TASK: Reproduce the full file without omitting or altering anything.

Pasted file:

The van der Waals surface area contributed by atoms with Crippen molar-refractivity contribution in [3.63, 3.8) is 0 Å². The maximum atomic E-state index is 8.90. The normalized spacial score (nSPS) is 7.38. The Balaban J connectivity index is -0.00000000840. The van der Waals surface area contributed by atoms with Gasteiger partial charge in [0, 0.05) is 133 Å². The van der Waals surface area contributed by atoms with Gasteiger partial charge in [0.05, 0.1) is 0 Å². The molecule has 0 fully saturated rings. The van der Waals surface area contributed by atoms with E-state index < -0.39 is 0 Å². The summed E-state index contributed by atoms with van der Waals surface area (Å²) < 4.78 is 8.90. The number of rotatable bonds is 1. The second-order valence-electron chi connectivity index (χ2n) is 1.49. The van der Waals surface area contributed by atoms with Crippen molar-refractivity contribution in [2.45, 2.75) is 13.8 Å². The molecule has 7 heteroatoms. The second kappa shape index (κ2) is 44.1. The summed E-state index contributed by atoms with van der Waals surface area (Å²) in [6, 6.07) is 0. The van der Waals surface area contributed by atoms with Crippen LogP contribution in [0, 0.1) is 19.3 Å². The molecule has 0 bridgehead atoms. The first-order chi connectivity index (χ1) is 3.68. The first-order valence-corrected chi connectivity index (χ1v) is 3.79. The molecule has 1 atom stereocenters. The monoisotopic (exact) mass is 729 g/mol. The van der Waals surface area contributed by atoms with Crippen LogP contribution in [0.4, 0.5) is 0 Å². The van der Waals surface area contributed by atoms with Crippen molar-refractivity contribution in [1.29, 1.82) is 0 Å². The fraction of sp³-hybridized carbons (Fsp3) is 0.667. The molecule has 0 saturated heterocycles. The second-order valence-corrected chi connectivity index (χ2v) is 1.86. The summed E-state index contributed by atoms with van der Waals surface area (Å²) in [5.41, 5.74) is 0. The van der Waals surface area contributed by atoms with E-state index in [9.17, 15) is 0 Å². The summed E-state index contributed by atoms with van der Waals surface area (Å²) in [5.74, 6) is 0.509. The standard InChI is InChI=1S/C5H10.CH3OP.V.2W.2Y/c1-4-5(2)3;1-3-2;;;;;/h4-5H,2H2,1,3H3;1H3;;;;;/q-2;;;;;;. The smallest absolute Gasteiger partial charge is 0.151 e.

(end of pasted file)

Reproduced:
The van der Waals surface area contributed by atoms with Crippen molar-refractivity contribution in [3.63, 3.8) is 0 Å². The maximum atomic E-state index is 8.90. The normalized spacial score (nSPS) is 7.38. The Balaban J connectivity index is -0.00000000840. The van der Waals surface area contributed by atoms with Gasteiger partial charge in [0, 0.05) is 133 Å². The van der Waals surface area contributed by atoms with Gasteiger partial charge in [0.05, 0.1) is 0 Å². The molecule has 0 fully saturated rings. The van der Waals surface area contributed by atoms with E-state index < -0.39 is 0 Å². The summed E-state index contributed by atoms with van der Waals surface area (Å²) < 4.78 is 8.90. The number of rotatable bonds is 1. The second-order valence-electron chi connectivity index (χ2n) is 1.49. The van der Waals surface area contributed by atoms with Crippen molar-refractivity contribution in [2.45, 2.75) is 13.8 Å². The molecule has 7 heteroatoms. The second kappa shape index (κ2) is 44.1. The summed E-state index contributed by atoms with van der Waals surface area (Å²) in [6, 6.07) is 0. The van der Waals surface area contributed by atoms with Crippen LogP contribution in [0, 0.1) is 19.3 Å². The molecule has 0 bridgehead atoms. The first-order chi connectivity index (χ1) is 3.68. The first-order valence-corrected chi connectivity index (χ1v) is 3.79. The molecule has 1 atom stereocenters. The monoisotopic (exact) mass is 729 g/mol. The van der Waals surface area contributed by atoms with Crippen LogP contribution in [0.4, 0.5) is 0 Å². The van der Waals surface area contributed by atoms with Crippen molar-refractivity contribution in [1.29, 1.82) is 0 Å². The fraction of sp³-hybridized carbons (Fsp3) is 0.667. The molecule has 0 saturated heterocycles. The second-order valence-corrected chi connectivity index (χ2v) is 1.86. The summed E-state index contributed by atoms with van der Waals surface area (Å²) in [5.41, 5.74) is 0. The van der Waals surface area contributed by atoms with E-state index in [9.17, 15) is 0 Å². The summed E-state index contributed by atoms with van der Waals surface area (Å²) in [5.74, 6) is 0.509. The standard InChI is InChI=1S/C5H10.CH3OP.V.2W.2Y/c1-4-5(2)3;1-3-2;;;;;/h4-5H,2H2,1,3H3;1H3;;;;;/q-2;;;;;;. The smallest absolute Gasteiger partial charge is 0.151 e.